“I will say each 15-year-old has their own developmental timeline and trajectory, so how mature or insightful one 15-year-old may be might be very different from another 15-year-old, or even a 17-year-old,” she said.
Laws that mandate a minor’s consent for inpatient treatment are designed to protect them. But they sometimes have the opposite effect, handing decision-making authority to someone who, due to age or mental illness, may not have the capacity to make good choices about their treatment.
Up to 20 percent of youth ages 12 to 17 experience a mental disorder in any given year in the United States, according to the Center for Disease Control and Prevention.
Research shows that early intervention can help reduce the severity and persistence of many of these illnesses. Timely treatment can also help prevent secondary disorders from developing.
Reynolds said she has seen the opposite trajectory play out with her son. Instead of getting better, he has gotten worse.
She blames the law that gave him the power to refuse treatment so young for impeding his chance at recovery from his symptoms of anxiety, depression and psychosis.
On occasions when he has been hospitalized against his will upon a doctor’s determination that he poses an imminent danger, Reynolds said her son has checked himself out of treatment as soon as the doctor deemed him stable enough to regain the power to refuse services. She estimates that his longest hospital stay has been about five days.
Other times he has fled treatment on foot. According to Reynolds, Kahi Mohala Behavioral Health in Ewa Beach banned her son from its treatment facility when he was 16 after he ran away twice.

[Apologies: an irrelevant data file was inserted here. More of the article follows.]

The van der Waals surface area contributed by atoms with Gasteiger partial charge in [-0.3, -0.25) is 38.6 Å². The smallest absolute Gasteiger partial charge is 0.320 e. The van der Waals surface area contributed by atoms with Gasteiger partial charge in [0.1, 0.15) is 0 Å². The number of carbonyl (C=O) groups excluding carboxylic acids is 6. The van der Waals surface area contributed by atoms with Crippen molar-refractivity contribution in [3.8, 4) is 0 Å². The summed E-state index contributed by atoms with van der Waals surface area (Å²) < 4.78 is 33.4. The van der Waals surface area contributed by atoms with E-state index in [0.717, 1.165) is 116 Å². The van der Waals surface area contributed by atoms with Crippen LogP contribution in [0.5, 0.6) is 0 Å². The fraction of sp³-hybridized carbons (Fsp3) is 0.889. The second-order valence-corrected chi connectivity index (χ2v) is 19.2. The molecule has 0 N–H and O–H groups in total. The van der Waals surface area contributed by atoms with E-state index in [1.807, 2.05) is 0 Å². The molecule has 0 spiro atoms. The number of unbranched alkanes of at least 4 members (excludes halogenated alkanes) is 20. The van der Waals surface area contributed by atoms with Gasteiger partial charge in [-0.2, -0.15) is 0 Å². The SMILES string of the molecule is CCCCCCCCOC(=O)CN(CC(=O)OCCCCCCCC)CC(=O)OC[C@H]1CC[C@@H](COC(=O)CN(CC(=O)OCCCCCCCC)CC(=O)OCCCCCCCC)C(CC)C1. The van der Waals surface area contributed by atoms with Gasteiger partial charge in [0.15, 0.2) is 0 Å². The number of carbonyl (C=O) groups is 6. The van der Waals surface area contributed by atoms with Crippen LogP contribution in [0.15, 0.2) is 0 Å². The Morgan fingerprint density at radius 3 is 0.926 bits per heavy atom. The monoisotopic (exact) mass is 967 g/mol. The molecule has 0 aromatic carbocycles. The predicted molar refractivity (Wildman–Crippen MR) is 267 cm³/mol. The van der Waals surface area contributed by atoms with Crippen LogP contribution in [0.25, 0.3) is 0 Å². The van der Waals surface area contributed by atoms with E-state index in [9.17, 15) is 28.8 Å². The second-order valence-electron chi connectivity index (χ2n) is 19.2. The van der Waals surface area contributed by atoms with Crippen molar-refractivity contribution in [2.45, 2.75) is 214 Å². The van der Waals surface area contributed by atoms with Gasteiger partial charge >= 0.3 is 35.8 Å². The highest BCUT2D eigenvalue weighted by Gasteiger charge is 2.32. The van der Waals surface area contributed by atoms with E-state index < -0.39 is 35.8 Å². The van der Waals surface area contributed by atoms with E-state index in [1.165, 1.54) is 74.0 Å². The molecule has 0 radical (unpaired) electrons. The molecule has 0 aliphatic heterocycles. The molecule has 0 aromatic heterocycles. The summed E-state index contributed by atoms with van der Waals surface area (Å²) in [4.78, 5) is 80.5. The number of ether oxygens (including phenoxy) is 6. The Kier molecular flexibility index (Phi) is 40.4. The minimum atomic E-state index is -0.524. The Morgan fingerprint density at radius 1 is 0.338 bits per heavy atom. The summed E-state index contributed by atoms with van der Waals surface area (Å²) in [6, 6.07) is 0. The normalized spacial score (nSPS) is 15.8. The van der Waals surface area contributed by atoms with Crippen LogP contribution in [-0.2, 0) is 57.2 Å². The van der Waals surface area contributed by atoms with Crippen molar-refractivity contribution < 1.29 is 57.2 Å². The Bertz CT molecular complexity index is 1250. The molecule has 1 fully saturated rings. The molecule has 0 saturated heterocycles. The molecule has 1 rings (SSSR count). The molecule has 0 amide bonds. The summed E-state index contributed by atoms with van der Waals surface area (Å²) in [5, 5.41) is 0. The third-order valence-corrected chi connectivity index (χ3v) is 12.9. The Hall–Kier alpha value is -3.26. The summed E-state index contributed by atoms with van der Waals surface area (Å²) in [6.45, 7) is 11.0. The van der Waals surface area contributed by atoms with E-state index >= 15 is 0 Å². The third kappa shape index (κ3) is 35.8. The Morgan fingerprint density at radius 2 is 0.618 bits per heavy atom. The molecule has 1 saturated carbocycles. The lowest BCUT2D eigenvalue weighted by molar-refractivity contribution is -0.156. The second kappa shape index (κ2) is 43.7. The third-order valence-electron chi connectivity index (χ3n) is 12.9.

A spokesperson for Kahi Mohala, which is part of the Sutter Health network, said no one was available to comment for this story.
“If my son broke his leg and I took him to the ER, the hospital would never just send him back home without fixing it,” Reynolds said. “But it’s like they were always sending him back to me with a broken bone and they expect me to know how to fix it.”
Reynolds said her son has been so uncooperative with psychiatrists over the years that he has never received a diagnosis for his paranoia and hallucinations.
She said more than one psychiatrist has suspected that her son has schizophrenia. But his official diagnosis is anxiety, depression and oppositional defiant disorder.
“When the cops come to my house, which is once a week, they ask me what’s his diagnosis and I tell them depression and anxiety because that’s what I have on paper,” Reynolds said. “But it’s much more than that. I needed a diagnosis years ago.”
Reynolds said her son’s hostile behavior has also prevented her and doctors from being able to find the right medication to help him effectively manage his symptoms. This, she said, is partly why he has turned to drugs.
“No one wants to be committed to a mental hospital unnecessarily,” Reynolds said. “There do need to be protocols, I get that. But when he was a minor, I could never force him to get help and it was really unfortunate.”
Now her son is a legal adult, drifting farther beyond her capacity to help.
Not long after his 18th birthday, Reynolds said her son started smoking methamphetamine, which has exacerbated his hallucinations and violent behavior.
Since he started smoking meth less than a year ago, Reynolds said her son had his first bout of homelessness and his first two arrests — one for smoking meth in a public bathroom and another for violently assaulting her.
After the first arrest, Reynolds said she successfully convinced her son to voluntarily check himself into a treatment program at Poialani, a dual diagnosis treatment center in Kaneohe for people battling mental illness and substance abuse.
It was a major win. Reynolds had tried countless times to compel her son to check himself into treatment with no success. Finally, he agreed.
On his second day of treatment program, Reynolds said her son walked out because he wasn’t allowed to smoke cigarettes.
“It’s really unfortunate because we have way bigger issues with my son than him smoking cigarettes, because that’s his crutch,” Reynolds said.
Reynolds said her son’s mental illness has festered beyond her control. She fears she’ll never be able to help him regulate his symptoms.
He is currently in jail on charges of methamphetamine possession, according to public records.